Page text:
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NARP letter to FTA suggests changes to proposed Hudson River Tunnel

Written by admin

(Below is a letter to The Honorable Peter M. Rogoff, Administrator, 
Federal Transit Administration
, from the National Association of Rail Pasengers. The letter was co-signed by several other organizations interested in rail passenger service.)

Thank you for meeting
with Albert Papp, George Haikalis and Sean Jeans-Gail on August 21 to discuss
the defects of New Jersey Transit’s (NJT) new design for the Mass Transit
Tunnel (formerly the Access to the Region’s Core) project.

This project has the
potential to promote economic development and job creation throughout the
Northeast for the next century. However, if the project goes forward as now
planned, it will probably go down as one of the greatest wastes of taxpayer
money in history – because of what this $10.4-billion project should have
delivered but didn’t.

In its decision to
eliminate the connection at Penn Station, NJT has put the entire region at
risk. NJT’s revised project has:

• Gambled that the two
existing tunnels – engineered and constructed more than a century ago – will last
for another century. That is far from certain. It is certain that a
catastrophic failure of either tunnel would inflict incalculable damage on the
Northeast and the nation.

• Made significant
expansion of regional, intercity and high speed services along the Northeast
Corridor enormously – and needlessly – more expensive.

• Reduced the value of
the new tunnels even to its own customers. They will not double trans-Hudson
capacity as one would expect because they dead end at a limited capacity
station, buried 175 feet below 34th Street that lacks convenient connectivity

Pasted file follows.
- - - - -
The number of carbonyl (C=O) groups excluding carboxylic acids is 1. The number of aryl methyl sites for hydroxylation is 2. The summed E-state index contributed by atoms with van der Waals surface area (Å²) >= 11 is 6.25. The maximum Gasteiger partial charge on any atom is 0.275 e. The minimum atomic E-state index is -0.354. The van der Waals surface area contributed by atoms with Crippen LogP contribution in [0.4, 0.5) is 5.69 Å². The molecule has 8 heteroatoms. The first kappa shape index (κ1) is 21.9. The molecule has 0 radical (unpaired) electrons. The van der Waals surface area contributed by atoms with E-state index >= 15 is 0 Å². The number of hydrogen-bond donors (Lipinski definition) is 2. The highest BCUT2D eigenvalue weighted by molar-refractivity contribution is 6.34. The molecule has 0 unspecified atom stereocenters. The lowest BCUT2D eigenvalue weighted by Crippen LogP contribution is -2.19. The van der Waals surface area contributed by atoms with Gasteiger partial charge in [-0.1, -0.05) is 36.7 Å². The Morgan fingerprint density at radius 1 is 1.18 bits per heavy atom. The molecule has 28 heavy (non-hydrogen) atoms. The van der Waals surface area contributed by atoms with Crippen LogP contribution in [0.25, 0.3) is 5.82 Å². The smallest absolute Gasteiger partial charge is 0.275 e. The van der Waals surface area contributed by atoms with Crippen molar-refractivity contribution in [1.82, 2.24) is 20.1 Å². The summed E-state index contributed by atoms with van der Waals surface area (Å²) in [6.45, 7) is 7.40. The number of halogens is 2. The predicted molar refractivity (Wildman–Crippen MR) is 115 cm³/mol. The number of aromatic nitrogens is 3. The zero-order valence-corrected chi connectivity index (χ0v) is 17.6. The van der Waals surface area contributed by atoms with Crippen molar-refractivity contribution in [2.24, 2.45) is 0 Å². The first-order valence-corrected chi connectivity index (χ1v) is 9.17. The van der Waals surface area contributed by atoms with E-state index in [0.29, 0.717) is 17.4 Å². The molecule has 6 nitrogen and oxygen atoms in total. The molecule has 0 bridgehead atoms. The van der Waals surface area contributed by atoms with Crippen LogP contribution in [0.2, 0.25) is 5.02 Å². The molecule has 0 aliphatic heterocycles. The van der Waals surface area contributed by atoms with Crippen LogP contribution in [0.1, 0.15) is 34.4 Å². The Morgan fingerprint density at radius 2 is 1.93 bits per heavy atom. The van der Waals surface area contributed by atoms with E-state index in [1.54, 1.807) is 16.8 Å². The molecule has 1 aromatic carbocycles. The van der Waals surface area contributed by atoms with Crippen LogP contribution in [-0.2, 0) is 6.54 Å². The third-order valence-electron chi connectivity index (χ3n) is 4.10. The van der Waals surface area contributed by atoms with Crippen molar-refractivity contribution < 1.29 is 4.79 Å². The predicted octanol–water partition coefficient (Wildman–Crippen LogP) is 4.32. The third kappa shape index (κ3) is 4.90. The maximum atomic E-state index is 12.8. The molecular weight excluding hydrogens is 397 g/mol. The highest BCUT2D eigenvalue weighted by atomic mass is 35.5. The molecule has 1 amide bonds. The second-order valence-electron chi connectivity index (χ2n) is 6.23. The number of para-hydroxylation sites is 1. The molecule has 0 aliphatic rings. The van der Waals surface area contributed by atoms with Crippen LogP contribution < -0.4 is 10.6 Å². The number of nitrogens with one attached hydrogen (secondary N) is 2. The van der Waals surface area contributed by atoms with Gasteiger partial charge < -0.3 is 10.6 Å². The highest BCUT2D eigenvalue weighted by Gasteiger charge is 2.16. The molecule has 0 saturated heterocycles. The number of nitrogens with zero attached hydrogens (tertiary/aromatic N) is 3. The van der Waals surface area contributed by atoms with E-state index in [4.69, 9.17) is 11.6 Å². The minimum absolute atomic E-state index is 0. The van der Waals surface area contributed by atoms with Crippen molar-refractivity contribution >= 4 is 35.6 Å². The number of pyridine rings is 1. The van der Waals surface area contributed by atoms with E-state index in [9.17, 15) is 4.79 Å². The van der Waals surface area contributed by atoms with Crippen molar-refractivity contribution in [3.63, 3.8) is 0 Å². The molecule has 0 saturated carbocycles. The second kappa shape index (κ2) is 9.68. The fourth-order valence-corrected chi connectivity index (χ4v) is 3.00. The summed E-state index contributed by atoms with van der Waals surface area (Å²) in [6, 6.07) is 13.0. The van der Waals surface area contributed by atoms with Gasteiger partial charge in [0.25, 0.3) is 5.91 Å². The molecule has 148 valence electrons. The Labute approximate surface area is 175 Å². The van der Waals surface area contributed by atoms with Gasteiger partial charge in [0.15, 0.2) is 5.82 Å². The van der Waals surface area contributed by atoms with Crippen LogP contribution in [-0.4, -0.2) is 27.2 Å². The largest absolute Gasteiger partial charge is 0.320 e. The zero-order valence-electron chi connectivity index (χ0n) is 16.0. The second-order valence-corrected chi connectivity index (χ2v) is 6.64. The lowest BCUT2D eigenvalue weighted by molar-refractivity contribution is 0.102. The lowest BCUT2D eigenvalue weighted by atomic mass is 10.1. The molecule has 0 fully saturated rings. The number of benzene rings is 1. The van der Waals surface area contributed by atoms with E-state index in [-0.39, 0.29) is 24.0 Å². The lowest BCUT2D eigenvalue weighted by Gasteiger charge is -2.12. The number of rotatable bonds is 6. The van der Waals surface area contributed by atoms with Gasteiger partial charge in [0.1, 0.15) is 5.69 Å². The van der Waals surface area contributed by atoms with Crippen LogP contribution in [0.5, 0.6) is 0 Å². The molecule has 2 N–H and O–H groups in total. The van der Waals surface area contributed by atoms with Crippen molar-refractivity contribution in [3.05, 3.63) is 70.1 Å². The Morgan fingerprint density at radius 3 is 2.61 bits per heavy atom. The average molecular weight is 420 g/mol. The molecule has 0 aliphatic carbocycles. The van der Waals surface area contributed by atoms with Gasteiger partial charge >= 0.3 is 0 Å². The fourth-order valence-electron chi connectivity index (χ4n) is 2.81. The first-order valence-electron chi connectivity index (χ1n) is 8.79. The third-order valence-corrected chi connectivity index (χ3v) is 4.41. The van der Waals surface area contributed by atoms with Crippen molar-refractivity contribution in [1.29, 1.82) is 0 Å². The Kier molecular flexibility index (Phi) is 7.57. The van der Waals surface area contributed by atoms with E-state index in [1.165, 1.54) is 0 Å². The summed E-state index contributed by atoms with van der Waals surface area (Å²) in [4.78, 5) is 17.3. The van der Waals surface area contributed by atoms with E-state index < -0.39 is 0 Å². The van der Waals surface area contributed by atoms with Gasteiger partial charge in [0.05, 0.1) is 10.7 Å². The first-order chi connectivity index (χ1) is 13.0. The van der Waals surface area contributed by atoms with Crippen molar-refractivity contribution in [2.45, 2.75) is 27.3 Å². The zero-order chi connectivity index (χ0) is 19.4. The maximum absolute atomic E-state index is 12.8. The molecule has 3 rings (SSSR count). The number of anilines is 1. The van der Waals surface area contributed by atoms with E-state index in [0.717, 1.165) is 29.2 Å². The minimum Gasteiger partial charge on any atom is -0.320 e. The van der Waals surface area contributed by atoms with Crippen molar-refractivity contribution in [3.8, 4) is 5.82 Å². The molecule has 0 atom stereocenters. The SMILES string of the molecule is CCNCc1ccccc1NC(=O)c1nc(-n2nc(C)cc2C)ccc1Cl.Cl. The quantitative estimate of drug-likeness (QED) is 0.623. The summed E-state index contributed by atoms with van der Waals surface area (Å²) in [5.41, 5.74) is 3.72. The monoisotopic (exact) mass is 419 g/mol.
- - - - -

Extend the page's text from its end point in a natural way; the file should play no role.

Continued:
with other regional services.

For these three reasons
alone, the NJT plan is irresponsible at its core and offers a case study as to
why deference to the "locally preferred alternative" does not serve the public
interest.

There is still time for
the Department of Transportation, the Federal Transit Administration and the
Federal Railroad Administration to correct these mistakes without delaying
completion or increasing costs:

• Establish "through running"
of regional trains to increase capacity at Penn Station quickly;

• Restore the connection
to Penn Station;

• Eliminate the deep
cavern station under 34th Street and the construction of a deep shaft on the
Manhattan side scheduled to begin in January 2010, saving $3 billion;

• Invest some of those
savings to provide additional tracks and platforms at Penn Station;

• Accelerate the hard
rock tunnels under the Palisades in New Jersey and the soft rock tunnels under
the Hudson River;

• Change the profile of
the tunnels under the river to meet the requirements of the "cut and cover"
connection to Penn Station (this change would not delay the start of the soft
rock tunnel construction, which begins at the New Jersey waterfront).

The U.S. Department of
Transportation is in an excellent position to facilitate increased interstate
cooperation by funding a demonstration project that would jump start a "through
running" service plan at Penn Station. Further USDOT could lead in the effort
to restart planning for the long sought connection between Penn Station and
Grand Central that was developed and analyzed in the 2003 ARC Major Investment
Study.

Completing the planning
and design of this link – the most important rail station connection in the
nation – could be finalized in as little as two years. In fewer than the eight
years it would take to complete NJT’s dead-end "deep cavern" terminal, a much
more useful, game-changing regional rail plan could become fully operational.
This result would be a credit to the foresight of the Obama Administration.

George Chilson , NARP 
Chairman
of the Board

Ross Capon, NARP 
President
& CEO


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